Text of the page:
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Heller's Political Future Uncertain After Yes Vote On 'Skinny Repeal'


The most recent effort by GOP leaders to partially repeal the Affordable Care Act failed to pass this week. For that vote, Republican Senator Dean Heller stuck with his party by supporting the ‘skinny repeal.’ Reno Public Radio’s Anh Gray explores the possible impact of this vote on his political future.

In a dramatic upset, Arizona Senator John McCain and two other Republicans voted no on the skinny repeal.

Reporter Michelle Rindels is with The Nevada Independent. She says Senator Dean Heller won’t have to take heat for sticking with the majority of his party.

“He’s not going to be blamed for killing this Republican effort. McCain is basically taking the fall for this bill failing,” Rindels explains. “So Heller didn’t have to cast that decisive vote that could have really hurt him with the Republicans.”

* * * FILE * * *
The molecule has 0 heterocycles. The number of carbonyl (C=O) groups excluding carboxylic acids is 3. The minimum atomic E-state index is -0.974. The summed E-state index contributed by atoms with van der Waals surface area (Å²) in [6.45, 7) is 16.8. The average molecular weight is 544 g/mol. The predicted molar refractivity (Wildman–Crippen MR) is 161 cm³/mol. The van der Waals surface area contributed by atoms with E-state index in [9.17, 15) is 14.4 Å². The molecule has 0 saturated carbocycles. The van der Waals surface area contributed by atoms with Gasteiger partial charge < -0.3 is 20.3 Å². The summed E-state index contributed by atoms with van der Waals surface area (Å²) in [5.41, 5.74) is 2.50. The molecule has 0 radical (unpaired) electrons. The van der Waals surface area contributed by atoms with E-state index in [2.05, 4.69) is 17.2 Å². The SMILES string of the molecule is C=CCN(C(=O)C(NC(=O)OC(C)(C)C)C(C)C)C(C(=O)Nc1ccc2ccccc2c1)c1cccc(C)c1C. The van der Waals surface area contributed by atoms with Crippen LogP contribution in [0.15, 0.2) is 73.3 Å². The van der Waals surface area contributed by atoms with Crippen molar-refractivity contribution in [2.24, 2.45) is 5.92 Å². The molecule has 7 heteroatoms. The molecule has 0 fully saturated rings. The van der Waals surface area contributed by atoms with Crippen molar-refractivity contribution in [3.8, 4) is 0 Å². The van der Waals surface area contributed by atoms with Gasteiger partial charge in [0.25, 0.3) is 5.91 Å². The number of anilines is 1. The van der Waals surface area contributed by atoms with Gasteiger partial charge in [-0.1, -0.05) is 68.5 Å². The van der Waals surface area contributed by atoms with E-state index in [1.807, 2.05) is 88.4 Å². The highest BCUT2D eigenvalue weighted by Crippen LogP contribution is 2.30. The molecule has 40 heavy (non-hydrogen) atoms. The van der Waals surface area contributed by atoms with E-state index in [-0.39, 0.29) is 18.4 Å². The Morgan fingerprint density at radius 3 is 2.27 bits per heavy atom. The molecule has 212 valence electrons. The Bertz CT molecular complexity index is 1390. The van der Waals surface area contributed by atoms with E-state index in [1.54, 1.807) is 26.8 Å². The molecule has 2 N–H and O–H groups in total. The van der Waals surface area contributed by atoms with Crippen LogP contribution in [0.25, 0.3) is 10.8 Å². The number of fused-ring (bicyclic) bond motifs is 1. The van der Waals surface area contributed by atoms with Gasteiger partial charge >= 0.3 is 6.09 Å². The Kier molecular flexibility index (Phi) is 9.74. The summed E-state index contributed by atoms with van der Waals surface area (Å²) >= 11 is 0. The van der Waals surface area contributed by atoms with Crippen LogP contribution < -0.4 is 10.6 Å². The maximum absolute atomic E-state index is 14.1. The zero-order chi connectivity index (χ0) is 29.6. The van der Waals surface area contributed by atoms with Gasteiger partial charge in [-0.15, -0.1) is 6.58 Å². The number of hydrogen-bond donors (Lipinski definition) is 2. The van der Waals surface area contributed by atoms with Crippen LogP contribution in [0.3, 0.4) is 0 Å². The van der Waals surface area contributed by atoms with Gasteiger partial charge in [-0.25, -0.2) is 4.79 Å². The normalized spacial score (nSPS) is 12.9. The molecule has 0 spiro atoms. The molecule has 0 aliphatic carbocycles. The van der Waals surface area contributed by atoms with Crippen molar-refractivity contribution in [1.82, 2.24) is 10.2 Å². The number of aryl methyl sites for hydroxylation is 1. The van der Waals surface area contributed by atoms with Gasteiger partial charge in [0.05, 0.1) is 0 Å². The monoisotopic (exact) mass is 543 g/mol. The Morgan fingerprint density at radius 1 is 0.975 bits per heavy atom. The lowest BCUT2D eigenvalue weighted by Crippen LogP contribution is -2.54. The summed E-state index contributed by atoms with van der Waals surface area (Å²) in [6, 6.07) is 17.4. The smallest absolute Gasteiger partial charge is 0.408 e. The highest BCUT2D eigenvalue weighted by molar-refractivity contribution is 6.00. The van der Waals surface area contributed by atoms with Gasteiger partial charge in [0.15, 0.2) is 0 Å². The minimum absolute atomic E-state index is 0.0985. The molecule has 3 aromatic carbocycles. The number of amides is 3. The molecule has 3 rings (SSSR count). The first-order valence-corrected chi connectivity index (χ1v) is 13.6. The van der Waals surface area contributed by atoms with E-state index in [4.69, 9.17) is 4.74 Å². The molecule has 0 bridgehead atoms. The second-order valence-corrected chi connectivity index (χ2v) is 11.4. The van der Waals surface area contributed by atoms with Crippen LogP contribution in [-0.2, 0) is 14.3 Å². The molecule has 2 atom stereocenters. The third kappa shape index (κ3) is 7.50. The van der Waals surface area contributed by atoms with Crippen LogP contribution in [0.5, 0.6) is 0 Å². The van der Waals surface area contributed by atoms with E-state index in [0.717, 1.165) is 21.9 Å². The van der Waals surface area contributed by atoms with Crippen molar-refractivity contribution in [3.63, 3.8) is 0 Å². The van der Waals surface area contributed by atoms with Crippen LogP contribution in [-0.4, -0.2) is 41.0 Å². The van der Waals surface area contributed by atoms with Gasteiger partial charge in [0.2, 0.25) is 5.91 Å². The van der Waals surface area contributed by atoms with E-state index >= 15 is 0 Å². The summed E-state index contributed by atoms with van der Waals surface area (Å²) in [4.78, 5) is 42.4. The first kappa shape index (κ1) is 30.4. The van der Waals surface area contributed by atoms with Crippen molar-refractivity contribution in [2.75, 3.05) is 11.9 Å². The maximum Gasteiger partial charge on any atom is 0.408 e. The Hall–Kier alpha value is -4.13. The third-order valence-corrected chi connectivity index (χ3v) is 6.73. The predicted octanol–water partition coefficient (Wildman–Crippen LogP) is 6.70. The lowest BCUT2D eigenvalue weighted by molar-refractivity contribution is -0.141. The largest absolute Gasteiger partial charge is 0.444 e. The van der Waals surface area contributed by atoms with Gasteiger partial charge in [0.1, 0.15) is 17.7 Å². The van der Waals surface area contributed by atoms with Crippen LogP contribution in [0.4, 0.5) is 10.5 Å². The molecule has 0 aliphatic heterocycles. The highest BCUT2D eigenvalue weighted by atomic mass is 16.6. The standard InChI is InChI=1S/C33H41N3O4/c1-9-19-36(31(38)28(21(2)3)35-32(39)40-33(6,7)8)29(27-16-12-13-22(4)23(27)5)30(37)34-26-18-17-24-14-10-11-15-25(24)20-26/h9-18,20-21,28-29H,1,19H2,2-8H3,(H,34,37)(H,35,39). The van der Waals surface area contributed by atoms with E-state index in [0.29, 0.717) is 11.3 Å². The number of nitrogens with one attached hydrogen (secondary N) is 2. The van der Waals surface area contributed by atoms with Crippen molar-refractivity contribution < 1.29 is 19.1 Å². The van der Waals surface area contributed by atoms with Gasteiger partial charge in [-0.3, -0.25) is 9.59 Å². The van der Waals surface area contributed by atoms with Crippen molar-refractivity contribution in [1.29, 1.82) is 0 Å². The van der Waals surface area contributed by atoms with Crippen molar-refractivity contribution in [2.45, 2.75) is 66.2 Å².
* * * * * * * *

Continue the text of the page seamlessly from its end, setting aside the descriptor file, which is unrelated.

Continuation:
Heller is up for re-election in 2018. Rindels says because of his vote along party lines, the GOP is unlikely to unleash a challenger during the primary.

“With this vote, he’s not on the wrong side of the repeal bill, among the Republican supporters and Republican donors,” Rindels says. “He’s just not got this primary challenger, and it looks like he could potentially have a relatively easy primary unless something changes.”

Rindels says the general election could be tougher.

Prior to his support of the skinny repeal, Heller did reject a full repeal of the Affordable Care Act.

Anh is a contributing editor for the KUNR news team and has been with the station since 2014. She is an alumna of the Boston University School of Public Health and Teachers College, Columbia University.
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